So often is the case, we lie in wait until a solution to a problem is discovered or more so until the solution is implemented and is working.
If we look at motorcycle safety as an overarching concern, then it is with merit to identify certain issues that do or may cause motorcycle accidents…in fact we could extend this further into general road safety or any other area of concern and apply the same principles.
There are of course certain triggers that we may perceive as being the main causes and we may even campaign to effect changes to improve our position.
We can call for other road users; drivers, cyclists or pedestrians to become more aware of motorcyclists, more aware of the fragility of accident victims, more aware of other road user’s induced accidents. We can campaign to address their bad habits and distracting tendencies and we can seek more consistent and severe action against any road user that causes a collision, injury or fatality…especially to us as motorcyclists.
We can lobby local & national governments to improve road infrastructure, improve road maintenance & design and to effect substantial & pragmatic changes to training and testing of other road users so that motorcyclists are afforded greater protection and equality on our roads.
Whilst these are of course noble endeavours, they are not the total solution and indeed are not the linking factor that causes motorcyclists to be involved in motorcycle accidents.
Whilst we lie in wait for these changes to come into effect, whilst we wait for the authorities to change their thinking and address motorcycle safety concerns and not simply impose more unnecessary restrictions on road riders and whilst we wait for all other road users to reach the higher awareness levels that we would wish for, then it is incumbent for all motorcyclists to find our own solutions, our own strategies to ensure our own riding safety, standards and stability. We need to lead by example not only in our own standards & campaigns, but also to find solutions and improvements from within that can demonstrate to others how relatively simple actions can create great strides forward.
When we look at motorcycle accidents, not necessarily in particular but more as a core study group, then we find commonality within them. The riders could not have foreseen that they were going to have an accident, be that a collision or loss of control, could not have foreseen a rider induced hazard or external hazard…either environmental or induced by other road users and could not have foreseen that their controls inputs…either under or over control would lead to a chain of events unfolding that ultimately led to the accident and in turn may lead to injury or fatality.
The acceptance & implementation of the No Surprise – No Accident theory by each and every rider, allows each to have a more ‘professional approach’ that not only ensures improved informed decision making but also improves the predictive performance and that which compensates for the ‘inadequacies’ of the current road using systems.
I use the term ‘Professional Approach’ meaning that we as general riders take an involved and active interest in the riding activity. Although mostly not paid for riding and not part of riding organisations, that does not mean that we cannot act as if we were, and a common theme running through ‘professionalism’ regardless of industry type, is that basic practices are reinforced and performed to a high standard and these basic skills are never underestimated as complacency is the enemy of safety.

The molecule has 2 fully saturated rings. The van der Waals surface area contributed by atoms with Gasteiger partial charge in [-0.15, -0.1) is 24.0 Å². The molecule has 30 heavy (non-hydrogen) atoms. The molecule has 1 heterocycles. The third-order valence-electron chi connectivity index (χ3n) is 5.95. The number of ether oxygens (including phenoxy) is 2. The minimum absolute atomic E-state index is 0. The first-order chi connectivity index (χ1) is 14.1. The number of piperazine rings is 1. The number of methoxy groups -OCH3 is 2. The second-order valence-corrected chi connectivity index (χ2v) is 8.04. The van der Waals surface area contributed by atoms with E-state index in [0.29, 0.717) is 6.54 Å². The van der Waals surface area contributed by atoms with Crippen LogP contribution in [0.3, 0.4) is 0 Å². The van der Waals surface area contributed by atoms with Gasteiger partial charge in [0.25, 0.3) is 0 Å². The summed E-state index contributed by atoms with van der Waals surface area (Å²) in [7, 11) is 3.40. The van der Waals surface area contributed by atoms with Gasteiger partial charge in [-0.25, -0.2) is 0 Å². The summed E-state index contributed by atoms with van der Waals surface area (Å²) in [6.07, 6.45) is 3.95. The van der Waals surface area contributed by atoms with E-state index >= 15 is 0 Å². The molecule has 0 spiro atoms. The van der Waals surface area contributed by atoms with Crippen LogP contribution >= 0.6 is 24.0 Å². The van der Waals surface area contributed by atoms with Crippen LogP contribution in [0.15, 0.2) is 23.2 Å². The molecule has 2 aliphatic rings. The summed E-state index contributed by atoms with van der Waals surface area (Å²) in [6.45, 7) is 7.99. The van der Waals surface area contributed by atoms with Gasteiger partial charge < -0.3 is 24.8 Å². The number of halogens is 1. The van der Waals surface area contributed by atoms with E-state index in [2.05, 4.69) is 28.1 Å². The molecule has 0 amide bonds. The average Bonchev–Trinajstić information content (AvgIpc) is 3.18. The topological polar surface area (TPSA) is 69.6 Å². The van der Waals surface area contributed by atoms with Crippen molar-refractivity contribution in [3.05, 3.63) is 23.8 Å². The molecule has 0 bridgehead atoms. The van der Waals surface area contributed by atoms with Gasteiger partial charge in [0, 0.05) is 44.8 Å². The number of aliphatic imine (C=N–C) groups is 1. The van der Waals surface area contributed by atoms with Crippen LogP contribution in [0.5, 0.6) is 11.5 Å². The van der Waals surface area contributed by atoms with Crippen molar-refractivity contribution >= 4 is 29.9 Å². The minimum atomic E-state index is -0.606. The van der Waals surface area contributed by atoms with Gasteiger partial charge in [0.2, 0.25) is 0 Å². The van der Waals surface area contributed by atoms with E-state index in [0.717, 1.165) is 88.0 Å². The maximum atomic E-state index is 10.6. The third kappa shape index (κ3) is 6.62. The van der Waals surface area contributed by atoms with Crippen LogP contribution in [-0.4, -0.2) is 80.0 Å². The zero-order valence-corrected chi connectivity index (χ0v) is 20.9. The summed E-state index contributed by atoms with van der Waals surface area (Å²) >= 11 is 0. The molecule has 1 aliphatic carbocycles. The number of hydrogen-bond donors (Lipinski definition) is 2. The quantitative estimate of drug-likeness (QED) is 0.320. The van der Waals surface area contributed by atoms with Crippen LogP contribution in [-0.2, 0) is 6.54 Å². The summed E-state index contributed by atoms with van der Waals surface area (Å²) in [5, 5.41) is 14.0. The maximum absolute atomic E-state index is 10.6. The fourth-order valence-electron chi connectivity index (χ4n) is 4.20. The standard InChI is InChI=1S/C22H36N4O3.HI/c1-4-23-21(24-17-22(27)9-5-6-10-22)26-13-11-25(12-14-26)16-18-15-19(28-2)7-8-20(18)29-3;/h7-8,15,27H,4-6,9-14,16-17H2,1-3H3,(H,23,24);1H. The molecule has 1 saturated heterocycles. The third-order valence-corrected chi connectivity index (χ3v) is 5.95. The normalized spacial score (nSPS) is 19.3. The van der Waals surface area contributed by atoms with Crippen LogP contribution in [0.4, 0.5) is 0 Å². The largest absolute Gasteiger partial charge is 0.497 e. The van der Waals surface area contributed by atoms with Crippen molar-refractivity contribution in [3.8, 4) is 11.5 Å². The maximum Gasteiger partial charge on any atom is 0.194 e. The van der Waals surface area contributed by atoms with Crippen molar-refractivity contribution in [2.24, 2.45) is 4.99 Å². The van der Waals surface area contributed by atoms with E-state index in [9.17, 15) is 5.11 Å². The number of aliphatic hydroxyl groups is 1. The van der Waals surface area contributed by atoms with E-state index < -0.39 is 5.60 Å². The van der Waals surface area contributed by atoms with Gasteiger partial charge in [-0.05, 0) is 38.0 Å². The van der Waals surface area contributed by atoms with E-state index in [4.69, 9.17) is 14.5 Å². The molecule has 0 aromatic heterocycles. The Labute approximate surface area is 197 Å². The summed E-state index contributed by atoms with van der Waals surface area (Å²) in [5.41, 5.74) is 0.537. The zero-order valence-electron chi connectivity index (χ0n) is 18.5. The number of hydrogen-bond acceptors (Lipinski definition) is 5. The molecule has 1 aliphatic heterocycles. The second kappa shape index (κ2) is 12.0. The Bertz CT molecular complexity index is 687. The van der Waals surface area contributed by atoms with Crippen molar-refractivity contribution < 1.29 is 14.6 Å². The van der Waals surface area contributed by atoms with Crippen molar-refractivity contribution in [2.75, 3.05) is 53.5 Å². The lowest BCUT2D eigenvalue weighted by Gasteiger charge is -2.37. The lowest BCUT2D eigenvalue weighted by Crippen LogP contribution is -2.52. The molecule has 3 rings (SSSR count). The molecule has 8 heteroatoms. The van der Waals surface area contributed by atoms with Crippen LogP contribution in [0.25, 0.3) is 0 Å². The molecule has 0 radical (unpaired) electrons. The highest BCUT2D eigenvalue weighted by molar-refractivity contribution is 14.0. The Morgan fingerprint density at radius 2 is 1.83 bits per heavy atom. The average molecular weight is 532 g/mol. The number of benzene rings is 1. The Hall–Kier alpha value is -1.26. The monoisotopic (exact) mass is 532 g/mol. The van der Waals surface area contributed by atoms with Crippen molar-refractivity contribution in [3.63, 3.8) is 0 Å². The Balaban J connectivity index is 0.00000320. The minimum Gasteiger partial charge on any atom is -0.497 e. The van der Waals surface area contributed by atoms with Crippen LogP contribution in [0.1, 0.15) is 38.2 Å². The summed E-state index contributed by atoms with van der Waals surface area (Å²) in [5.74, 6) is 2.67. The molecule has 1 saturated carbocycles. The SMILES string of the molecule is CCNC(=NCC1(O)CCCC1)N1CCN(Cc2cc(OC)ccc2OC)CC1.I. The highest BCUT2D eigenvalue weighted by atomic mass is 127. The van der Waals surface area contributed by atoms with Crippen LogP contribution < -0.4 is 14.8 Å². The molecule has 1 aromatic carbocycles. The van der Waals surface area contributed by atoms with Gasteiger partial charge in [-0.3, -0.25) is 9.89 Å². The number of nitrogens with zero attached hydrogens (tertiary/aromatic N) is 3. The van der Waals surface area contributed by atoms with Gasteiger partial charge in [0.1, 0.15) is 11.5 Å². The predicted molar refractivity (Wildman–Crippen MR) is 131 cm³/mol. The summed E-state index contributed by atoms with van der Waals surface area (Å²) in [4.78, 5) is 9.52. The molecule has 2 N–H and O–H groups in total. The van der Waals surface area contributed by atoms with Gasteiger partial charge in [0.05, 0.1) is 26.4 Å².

When we can focus on better application of basic skills, improved decision making and predictive performance, then we are prepared to deal with virtually all situations as there is rarely a situation that cannot be anticipated on a daily riding basis.
If we look to other industries for inspiration, we can learn a great deal not only in terms of training and testing but also in systems that maintain quality & performance…and usually these lessons are rather simple solutions…lessons that we as riders can take onboard and apply immediately.
What many other industries & practices acknowledge is how key human performance is. How we gather & process information…and how we retain it also. How we make decisions and critically how we make everyday & unusual errors. How our bodies work and how they are affected…and ultimately how that affects our physical performance.
So what can we do in the meantime, whilst we campaign for everything else to improve? Well, we start to focus on doing the basic things very well…be that riding skills, riding decisions or reading and preparing for the environment which we’ll be riding in. We can incorporate this theory, either officially or unofficially (in the meantime) when we train the next riding generation or supplement the existing riders knowledge.
We can approach and promote riding as a skill that needs attention that avoids complacency, requires focus & prediction that improves our basic skills performances and emphasis & drills of ‘failure consequence’ contingencies. We need to be better basic riders, we need to be better at avoiding hazards that lead to accidents and probably (especially) near misses and we need to prepare better for an emergency situation that we need to adequately deal with.
When we become better at the basic stuff…then we are better prepared to cope and our performances improve and we are much more able to counteract any external hazard that presents itself that will endanger our riding stability.
The solution to motorcycle & rider safety is… ‘What we do in the meantime!’ and not what we hope will change in the future. Our actions today and our preparedness for the future riding environment also means that whatever we are doing now should also be an evolving process. We should never be satisfied and never complacent in what we’ve achieved and how we perceive the issues to be.